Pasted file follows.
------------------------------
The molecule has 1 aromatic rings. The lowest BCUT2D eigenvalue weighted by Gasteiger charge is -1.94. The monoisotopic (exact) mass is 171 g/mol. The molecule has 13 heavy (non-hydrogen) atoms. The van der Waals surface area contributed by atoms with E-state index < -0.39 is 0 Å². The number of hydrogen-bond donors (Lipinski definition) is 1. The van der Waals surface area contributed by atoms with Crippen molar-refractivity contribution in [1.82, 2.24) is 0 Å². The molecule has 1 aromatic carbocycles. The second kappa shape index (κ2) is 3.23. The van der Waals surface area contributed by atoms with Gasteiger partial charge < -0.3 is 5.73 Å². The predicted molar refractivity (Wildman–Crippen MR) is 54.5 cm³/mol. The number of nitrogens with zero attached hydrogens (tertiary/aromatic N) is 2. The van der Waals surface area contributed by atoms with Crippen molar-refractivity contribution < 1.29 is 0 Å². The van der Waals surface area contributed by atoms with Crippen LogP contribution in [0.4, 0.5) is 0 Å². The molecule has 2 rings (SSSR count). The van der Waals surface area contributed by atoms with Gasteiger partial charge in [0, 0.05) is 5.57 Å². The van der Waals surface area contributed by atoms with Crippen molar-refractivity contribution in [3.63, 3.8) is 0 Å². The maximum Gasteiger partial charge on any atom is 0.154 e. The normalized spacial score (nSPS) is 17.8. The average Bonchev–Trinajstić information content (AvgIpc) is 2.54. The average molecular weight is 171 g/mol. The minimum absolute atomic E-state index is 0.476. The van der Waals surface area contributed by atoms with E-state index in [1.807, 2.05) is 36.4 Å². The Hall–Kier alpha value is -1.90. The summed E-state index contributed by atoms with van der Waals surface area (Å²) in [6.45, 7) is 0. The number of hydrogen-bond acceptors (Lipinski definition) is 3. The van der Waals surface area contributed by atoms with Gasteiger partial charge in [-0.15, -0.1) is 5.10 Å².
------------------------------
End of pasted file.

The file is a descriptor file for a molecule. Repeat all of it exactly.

The molecule has 1 aromatic rings. The lowest BCUT2D eigenvalue weighted by Gasteiger charge is -1.94. The monoisotopic (exact) mass is 171 g/mol. The molecule has 13 heavy (non-hydrogen) atoms. The van der Waals surface area contributed by atoms with E-state index < -0.39 is 0 Å². The number of hydrogen-bond donors (Lipinski definition) is 1. The van der Waals surface area contributed by atoms with Crippen molar-refractivity contribution in [1.82, 2.24) is 0 Å². The molecule has 1 aromatic carbocycles. The second kappa shape index (κ2) is 3.23. The van der Waals surface area contributed by atoms with Gasteiger partial charge < -0.3 is 5.73 Å². The predicted molar refractivity (Wildman–Crippen MR) is 54.5 cm³/mol. The number of nitrogens with zero attached hydrogens (tertiary/aromatic N) is 2. The van der Waals surface area contributed by atoms with Crippen molar-refractivity contribution < 1.29 is 0 Å². The van der Waals surface area contributed by atoms with Crippen LogP contribution in [0.4, 0.5) is 0 Å². The molecule has 2 rings (SSSR count). The van der Waals surface area contributed by atoms with Gasteiger partial charge in [0, 0.05) is 5.57 Å². The van der Waals surface area contributed by atoms with Crippen molar-refractivity contribution in [3.63, 3.8) is 0 Å². The maximum Gasteiger partial charge on any atom is 0.154 e. The normalized spacial score (nSPS) is 17.8. The average Bonchev–Trinajstić information content (AvgIpc) is 2.54. The average molecular weight is 171 g/mol. The minimum absolute atomic E-state index is 0.476. The van der Waals surface area contributed by atoms with E-state index in [1.807, 2.05) is 36.4 Å². The Hall–Kier alpha value is -1.90. The summed E-state index contributed by atoms with van der Waals surface area (Å²) in [6.45, 7) is 0. The number of hydrogen-bond acceptors (Lipinski definition) is 3. The van der Waals surface area contributed by atoms with Gasteiger partial charge in [-0.15, -0.1) is 5.10 Å².